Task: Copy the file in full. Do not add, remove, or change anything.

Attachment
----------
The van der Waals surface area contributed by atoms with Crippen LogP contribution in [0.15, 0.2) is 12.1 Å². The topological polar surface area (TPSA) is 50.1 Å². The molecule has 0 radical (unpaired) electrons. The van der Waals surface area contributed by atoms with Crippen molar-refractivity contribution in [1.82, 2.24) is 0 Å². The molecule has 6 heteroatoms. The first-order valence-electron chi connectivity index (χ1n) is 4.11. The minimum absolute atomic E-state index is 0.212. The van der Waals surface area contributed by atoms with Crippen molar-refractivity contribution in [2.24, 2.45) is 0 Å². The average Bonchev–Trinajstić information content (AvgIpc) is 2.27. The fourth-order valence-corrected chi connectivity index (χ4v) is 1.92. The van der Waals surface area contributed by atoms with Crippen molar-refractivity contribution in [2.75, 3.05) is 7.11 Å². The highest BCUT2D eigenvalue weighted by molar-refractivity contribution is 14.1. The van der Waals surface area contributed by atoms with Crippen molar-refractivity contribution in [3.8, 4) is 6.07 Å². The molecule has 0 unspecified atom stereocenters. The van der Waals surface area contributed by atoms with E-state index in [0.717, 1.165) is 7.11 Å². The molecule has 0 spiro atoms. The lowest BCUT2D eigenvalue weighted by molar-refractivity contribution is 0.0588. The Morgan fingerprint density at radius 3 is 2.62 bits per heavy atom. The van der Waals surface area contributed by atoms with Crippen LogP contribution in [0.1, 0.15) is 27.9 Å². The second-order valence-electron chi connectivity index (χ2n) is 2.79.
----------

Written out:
The van der Waals surface area contributed by atoms with Crippen LogP contribution in [0.15, 0.2) is 12.1 Å². The topological polar surface area (TPSA) is 50.1 Å². The molecule has 0 radical (unpaired) electrons. The van der Waals surface area contributed by atoms with Crippen molar-refractivity contribution in [1.82, 2.24) is 0 Å². The molecule has 6 heteroatoms. The first-order valence-electron chi connectivity index (χ1n) is 4.11. The minimum absolute atomic E-state index is 0.212. The van der Waals surface area contributed by atoms with Crippen molar-refractivity contribution in [2.24, 2.45) is 0 Å². The average Bonchev–Trinajstić information content (AvgIpc) is 2.27. The fourth-order valence-corrected chi connectivity index (χ4v) is 1.92. The van der Waals surface area contributed by atoms with Crippen molar-refractivity contribution in [2.75, 3.05) is 7.11 Å². The highest BCUT2D eigenvalue weighted by molar-refractivity contribution is 14.1. The van der Waals surface area contributed by atoms with Crippen molar-refractivity contribution in [3.8, 4) is 6.07 Å². The molecule has 0 unspecified atom stereocenters. The van der Waals surface area contributed by atoms with E-state index in [0.717, 1.165) is 7.11 Å². The molecule has 0 spiro atoms. The lowest BCUT2D eigenvalue weighted by molar-refractivity contribution is 0.0588. The Morgan fingerprint density at radius 3 is 2.62 bits per heavy atom. The van der Waals surface area contributed by atoms with Crippen LogP contribution in [0.1, 0.15) is 27.9 Å². The second-order valence-electron chi connectivity index (χ2n) is 2.79.